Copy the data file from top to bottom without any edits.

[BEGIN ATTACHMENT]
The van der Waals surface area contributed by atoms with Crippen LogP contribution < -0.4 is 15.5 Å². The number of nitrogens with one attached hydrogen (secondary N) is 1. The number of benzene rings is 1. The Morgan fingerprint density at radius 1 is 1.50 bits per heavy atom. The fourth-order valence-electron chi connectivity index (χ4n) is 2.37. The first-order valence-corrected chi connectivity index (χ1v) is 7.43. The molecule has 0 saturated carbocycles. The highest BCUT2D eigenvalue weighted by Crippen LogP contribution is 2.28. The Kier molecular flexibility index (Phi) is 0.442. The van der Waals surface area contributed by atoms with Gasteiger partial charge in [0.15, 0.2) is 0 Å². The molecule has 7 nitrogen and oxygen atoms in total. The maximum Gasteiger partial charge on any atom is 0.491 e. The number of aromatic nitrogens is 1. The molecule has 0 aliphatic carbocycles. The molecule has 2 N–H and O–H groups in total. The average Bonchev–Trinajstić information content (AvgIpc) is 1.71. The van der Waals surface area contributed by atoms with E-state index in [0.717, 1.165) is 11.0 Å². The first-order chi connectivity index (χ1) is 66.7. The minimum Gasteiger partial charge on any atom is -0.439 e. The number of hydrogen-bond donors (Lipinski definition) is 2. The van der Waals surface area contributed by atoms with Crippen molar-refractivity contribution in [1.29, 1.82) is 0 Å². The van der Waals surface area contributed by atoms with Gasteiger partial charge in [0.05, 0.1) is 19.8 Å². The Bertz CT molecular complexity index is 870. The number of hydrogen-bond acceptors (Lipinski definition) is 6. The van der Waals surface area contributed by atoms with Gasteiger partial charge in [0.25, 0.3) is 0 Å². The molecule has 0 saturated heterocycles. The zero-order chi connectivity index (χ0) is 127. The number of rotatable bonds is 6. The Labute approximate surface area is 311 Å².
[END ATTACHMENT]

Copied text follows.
The van der Waals surface area contributed by atoms with Crippen LogP contribution < -0.4 is 15.5 Å². The number of nitrogens with one attached hydrogen (secondary N) is 1. The number of benzene rings is 1. The Morgan fingerprint density at radius 1 is 1.50 bits per heavy atom. The fourth-order valence-electron chi connectivity index (χ4n) is 2.37. The first-order valence-corrected chi connectivity index (χ1v) is 7.43. The molecule has 0 saturated carbocycles. The highest BCUT2D eigenvalue weighted by Crippen LogP contribution is 2.28. The Kier molecular flexibility index (Phi) is 0.442. The van der Waals surface area contributed by atoms with Gasteiger partial charge in [0.15, 0.2) is 0 Å². The molecule has 7 nitrogen and oxygen atoms in total. The maximum Gasteiger partial charge on any atom is 0.491 e. The number of aromatic nitrogens is 1. The molecule has 0 aliphatic carbocycles. The molecule has 2 N–H and O–H groups in total. The average Bonchev–Trinajstić information content (AvgIpc) is 1.71. The van der Waals surface area contributed by atoms with E-state index in [0.717, 1.165) is 11.0 Å². The first-order chi connectivity index (χ1) is 66.7. The minimum Gasteiger partial charge on any atom is -0.439 e. The number of hydrogen-bond donors (Lipinski definition) is 2. The van der Waals surface area contributed by atoms with Crippen molar-refractivity contribution in [1.29, 1.82) is 0 Å². The van der Waals surface area contributed by atoms with Gasteiger partial charge in [0.05, 0.1) is 19.8 Å². The Bertz CT molecular complexity index is 870. The number of hydrogen-bond acceptors (Lipinski definition) is 6. The van der Waals surface area contributed by atoms with Gasteiger partial charge in [0.25, 0.3) is 0 Å². The molecule has 0 saturated heterocycles. The zero-order chi connectivity index (χ0) is 127. The number of rotatable bonds is 6. The Labute approximate surface area is 311 Å².